“You are right, I was reluctant last time we spoke but I was enjoying my time away from front-line politics and I still do, to a certain extent, but this was just too big a thing to ignore and so I became involved and here I am.” Darling’s default position is one of common sense and it is in that fashion that he describes his involvement in Better Together. But in fact, far from it being a run-of-the-mill event, it was widely reported in the media that in a precursor to the campaign launch, senior aides to David Cameron had taken part in a so-called, secret all-party ‘council of war’ at Darling’s Edinburgh home in a bid to stop Scottish independence.
In breathless accounts of a covert operation conducted in the unlikely setting of leafy Morningside, No 10 director of political strategy, Andrew Cooper and former Scottish Conservative leader David McLetchie, along with Shadow Foreign Secretary Douglas Alexander and Shadow Defence Secretary Jim Murphy, with the Liberal Democrats represented by Euan Roddin, the special adviser to Scottish Secretary Michael Moore, were all said to have sat round the Darlings’ kitchen table in historic talks, plotting how to defeat Alex Salmond in the referendum on independence.
It was reported that the men spent three hours discussing their battle plans at that meeting at Darling’s home which had become their unofficial HQ. Refreshed by tea and sandwiches, provided by Darling’s wife, Maggie, they agreed that the only way to defeat Salmond was to bury their differences and join forces in what was being described as the ‘Abbotsford Accord’ after the street in which he lives.
Darling smiles at the colourful account and is slightly dismissive of the idea that he would be involved in anything so theatrical or furtive.
“No one said anything to anyone as such,” he says. “There wasn’t any great summit and if you go back to the time that the referendum moved from something that, frankly, we might or might not have because that’s where it was at, at the end of 2011, and to when David Cameron upped the ante and the possibility moved from a might to a would – although, as we speak, the deal is not yet done but let’s assume there will be a referendum – I just became frustrated that there did not seem to be any focus to the campaign to persuade people of the benefits of being in the UK. Nobody sat down and pleaded with me to do this but I just became more and more frustrated, perhaps more vocal about that, and like the old saying goes, ‘if you want something doing, then do it yourself’, so I then made it clear to the other parties that I would play a part. The only thing I said was that if I was going to lead this then I would not be a delegate for the other party leaders. It is terribly important that this is a campaign that attracts people that are not identified with a particular party and the meeting that you refer to at my house was actually one of many meetings we held, and not that secret. I was always convinced and clear that if this was going to work then someone had to put some effort into it and so I did, and here we are now, we are set up and ready to go. The launch was the first big public thing and we have a fair idea of where we need to be at each stage of the game but we are all set to go and the frustration is that we can’t get going until we know there is a referendum campaign actually on.” Could there not be a referendum? There’s an audible gulp from Darling’s newly installed Director of Communications, Rob Shorthouse, who, while reportedly earning in excess of £100,000 a year in his new role, left his job with Strathclyde Police to join Better Together and if there’s no referendum, then he has no job.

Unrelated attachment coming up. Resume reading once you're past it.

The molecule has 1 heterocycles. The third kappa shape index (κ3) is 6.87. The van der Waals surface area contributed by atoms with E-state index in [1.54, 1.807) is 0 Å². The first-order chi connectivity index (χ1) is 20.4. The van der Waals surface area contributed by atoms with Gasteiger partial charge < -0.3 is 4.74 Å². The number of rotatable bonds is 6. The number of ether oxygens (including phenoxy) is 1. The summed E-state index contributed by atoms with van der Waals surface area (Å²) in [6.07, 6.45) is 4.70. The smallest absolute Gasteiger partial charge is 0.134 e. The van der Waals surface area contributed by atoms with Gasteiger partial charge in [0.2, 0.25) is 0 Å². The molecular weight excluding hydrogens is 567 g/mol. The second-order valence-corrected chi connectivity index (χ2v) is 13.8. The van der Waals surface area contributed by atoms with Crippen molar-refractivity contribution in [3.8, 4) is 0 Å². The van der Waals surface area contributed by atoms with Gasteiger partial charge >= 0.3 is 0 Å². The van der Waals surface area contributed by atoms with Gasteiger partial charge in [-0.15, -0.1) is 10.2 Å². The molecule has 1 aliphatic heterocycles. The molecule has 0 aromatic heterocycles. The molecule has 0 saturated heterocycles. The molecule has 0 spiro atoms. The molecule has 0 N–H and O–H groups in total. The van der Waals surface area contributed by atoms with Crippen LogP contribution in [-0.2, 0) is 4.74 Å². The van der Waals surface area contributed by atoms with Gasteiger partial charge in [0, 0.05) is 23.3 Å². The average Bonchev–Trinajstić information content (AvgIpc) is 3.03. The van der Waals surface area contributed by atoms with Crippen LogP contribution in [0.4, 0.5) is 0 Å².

“It’s not an idle question although the mood music is that we are going to have one but I can’t answer that without seeing the definite agreement because it has always struck me that Salmond is happiest arguing about process and procedure.
“We are now in almost the tenth month of discussions about this and we still don’t have a date, the question or anything, really, and if a man from Mars arrived, he would probably find it fairly easy to come up with a date, a question and also a date within shouting distance rather than one which is the best part of two years away.
“I don’t think you can take anything for granted and I can see many reasons why Salmond would want to put off the day despite it being something he has wanted since he was a child.